Since the late 1980s, the government has pursued a series of stabilization and pro-market structural reforms, resulting in a sustained period of high growth and poverty reduction during 1987-2010.
Real gross domestic product (GDP) growth averaged 7.3% between 2000 and 2010, placing Uganda amongst the fastest growing economies in the world. Due to rapid population growth, however, the increase in per capita income was just above 3% per year.
In the past decade, the country has witnessed more economic volatility, and GDP growth has slowed to an average of about 5%. As the economy becomes more resilient and election-related uncertainties recede, economic growth is expected to accelerate to about 5.5% in FY17, and average 6-7% in FY18-20. In the short term, large public sector infrastructure projects will continue to be the main driver of economic activity as the economy.
The country’s economic growth faces a number of risks, key among them, failure of the planned heavy public investment program. Other notable risks include a larger global economic disturbance than has been projected and regional instability especially in South Sudan and the Democratic Republic of Congo, as well as unanticipated weather and climate related changes. Moreover, a further slow-down in the Chinese economy could adversely impact Uganda’s planned investments in infrastructure. Other macroeconomic vulnerabilities include currency depreciation, inflation, and high interest rates.
Following the end of the armed conflict in 1986, the ruling National Resistance Movement (NRM) led by President Museveni introduced a number of structural reforms and investments, which led to a sustained period of high growth and poverty reduction between 1987-2010.
With ambitious public sector reforms introduced the past two decades, the last three years have seen an improvement in government effectiveness. At the same time, voice and accountability, which improved between 2003 and 2008, have declined. The policy and legal frameworks continue to improve, notably through the Public Financial Management Act (2015), albeit implementation gaps in key areas of procurement and anti-corruption remain. Strategies, guidelines and programs are generally sound, but weaknesses in applying sanctions and public service effectiveness constrain implementation and service delivery.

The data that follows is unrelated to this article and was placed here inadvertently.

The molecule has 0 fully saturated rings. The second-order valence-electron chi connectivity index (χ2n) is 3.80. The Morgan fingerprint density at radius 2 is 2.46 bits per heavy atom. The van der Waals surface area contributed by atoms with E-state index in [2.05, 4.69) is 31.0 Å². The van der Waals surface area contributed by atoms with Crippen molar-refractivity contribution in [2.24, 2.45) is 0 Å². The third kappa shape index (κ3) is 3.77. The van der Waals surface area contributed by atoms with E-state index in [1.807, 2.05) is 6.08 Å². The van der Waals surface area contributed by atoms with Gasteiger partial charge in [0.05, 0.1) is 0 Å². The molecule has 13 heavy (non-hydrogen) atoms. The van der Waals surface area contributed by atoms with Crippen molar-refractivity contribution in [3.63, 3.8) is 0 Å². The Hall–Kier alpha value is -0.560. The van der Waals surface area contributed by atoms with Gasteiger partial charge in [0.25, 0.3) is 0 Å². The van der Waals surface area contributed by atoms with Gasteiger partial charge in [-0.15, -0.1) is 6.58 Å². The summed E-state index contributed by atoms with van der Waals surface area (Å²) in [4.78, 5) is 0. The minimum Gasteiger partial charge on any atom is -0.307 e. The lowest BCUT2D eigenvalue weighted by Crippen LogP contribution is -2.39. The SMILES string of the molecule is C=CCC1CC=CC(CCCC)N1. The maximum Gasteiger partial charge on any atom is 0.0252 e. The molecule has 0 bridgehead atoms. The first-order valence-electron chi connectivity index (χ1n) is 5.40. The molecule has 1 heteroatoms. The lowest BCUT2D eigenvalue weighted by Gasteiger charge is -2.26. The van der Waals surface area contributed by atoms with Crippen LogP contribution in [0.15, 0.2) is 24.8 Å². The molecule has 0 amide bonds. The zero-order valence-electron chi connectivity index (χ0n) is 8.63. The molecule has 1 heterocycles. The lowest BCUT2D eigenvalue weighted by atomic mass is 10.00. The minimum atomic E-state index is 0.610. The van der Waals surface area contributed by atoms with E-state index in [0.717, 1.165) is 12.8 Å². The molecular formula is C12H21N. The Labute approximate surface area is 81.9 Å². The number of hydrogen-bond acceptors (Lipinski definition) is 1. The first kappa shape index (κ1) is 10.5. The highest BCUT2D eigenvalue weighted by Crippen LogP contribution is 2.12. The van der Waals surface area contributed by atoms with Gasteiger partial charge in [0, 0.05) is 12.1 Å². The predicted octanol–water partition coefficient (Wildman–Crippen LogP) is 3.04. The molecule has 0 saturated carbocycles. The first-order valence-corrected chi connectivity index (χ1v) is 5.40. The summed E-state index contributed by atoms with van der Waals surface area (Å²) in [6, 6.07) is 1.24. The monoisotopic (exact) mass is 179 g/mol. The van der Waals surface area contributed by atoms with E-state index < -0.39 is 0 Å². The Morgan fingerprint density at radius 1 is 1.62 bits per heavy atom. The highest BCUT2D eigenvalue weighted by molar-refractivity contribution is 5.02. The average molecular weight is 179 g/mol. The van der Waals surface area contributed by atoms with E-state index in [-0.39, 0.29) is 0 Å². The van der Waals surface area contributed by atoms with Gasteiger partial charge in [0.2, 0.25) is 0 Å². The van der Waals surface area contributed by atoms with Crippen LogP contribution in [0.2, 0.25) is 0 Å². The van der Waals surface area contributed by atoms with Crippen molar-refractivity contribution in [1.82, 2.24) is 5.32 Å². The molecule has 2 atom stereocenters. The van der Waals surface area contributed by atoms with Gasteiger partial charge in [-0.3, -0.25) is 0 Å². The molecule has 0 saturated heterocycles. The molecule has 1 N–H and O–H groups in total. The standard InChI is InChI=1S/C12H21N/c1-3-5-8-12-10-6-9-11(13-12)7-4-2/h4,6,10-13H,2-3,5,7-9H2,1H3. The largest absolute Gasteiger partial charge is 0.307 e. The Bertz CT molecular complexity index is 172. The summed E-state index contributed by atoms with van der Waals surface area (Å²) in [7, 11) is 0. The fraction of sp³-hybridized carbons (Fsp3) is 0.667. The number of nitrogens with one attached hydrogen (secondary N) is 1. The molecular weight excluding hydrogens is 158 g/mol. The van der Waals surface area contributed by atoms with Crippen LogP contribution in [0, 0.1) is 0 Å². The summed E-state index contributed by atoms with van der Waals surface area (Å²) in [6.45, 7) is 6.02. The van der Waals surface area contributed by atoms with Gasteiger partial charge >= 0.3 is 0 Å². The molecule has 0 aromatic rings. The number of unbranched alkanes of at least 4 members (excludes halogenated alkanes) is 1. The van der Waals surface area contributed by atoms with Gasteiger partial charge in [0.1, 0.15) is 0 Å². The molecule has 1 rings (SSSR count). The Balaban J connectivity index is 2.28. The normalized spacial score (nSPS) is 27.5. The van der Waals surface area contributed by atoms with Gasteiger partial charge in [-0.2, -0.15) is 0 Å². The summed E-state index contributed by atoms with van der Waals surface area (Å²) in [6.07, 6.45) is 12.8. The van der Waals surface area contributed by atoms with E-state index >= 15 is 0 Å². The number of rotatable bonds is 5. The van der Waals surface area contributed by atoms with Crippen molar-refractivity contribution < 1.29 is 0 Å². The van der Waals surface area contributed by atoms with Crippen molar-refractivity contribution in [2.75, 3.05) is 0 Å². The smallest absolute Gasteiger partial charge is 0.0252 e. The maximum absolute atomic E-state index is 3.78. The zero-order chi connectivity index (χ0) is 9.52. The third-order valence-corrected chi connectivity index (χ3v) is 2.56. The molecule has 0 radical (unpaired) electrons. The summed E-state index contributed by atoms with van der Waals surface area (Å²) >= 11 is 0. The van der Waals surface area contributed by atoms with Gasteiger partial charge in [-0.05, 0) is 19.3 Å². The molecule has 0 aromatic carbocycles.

President Museveni was re-elected in February, 2016, for another five-year term. The election was the most contested in Uganda’s history with high voter turnout at 67.6%, up from 59.3% in 2011. As in 2011, election observers reported irregularities, and incidents of intimidation and harassment, as well as restrictions to freedom of speech, and unequal access to resources and the media.
Uganda surpassed the Millennium Development Goals (MDGs) target on halving poverty by 2015, and made significant progress in reducing the population that suffers from hunger, promoting gender equality and empowering women. According to the Uganda Poverty Assessment, the proportion of the population living in extreme poverty ($1.90 a day) fell from 62.2% in 2002/03 to 33.2% in 2012/13, representing the second fastest reduction in poverty in Sub-Saharan Africa. Using the national poverty line ($1.25 a day), the incidence of poverty declined from 56.4%in 1993 to 19.7% in 2013. Poverty reduction was mainly driven by agriculture, urbanization, and education.
Despite progress, poverty and vulnerability remain in the Northern and Eastern regions, which account for 84% of those living beneath the national poverty line. For every three Ugandans who get out of poverty, two fall back in, demonstrating the fragile gains in the country’s poverty success.
Uganda has one of the world’s youngest populations, half of them under the age of 15 years. The fertility rate is estimated at 5.7 children per woman (2015), and with a 3.3% population growth the dependency ratio is high with significant consequences for national development.
Persistent gender inequality, including challenges related to preventing gender-based violence (GBV), have continued to impact women’s decision making, access to social services and economic opportunities.
Uganda is now hosting around 750,000 South Sudanese refugees, according to an October update from the UN Refugee Agency (UNHCR). This is putting a strain on host communities, with local government authorities and agencies unable to cope or provide basic and essential services.
Last Updated: Dec 08, 2016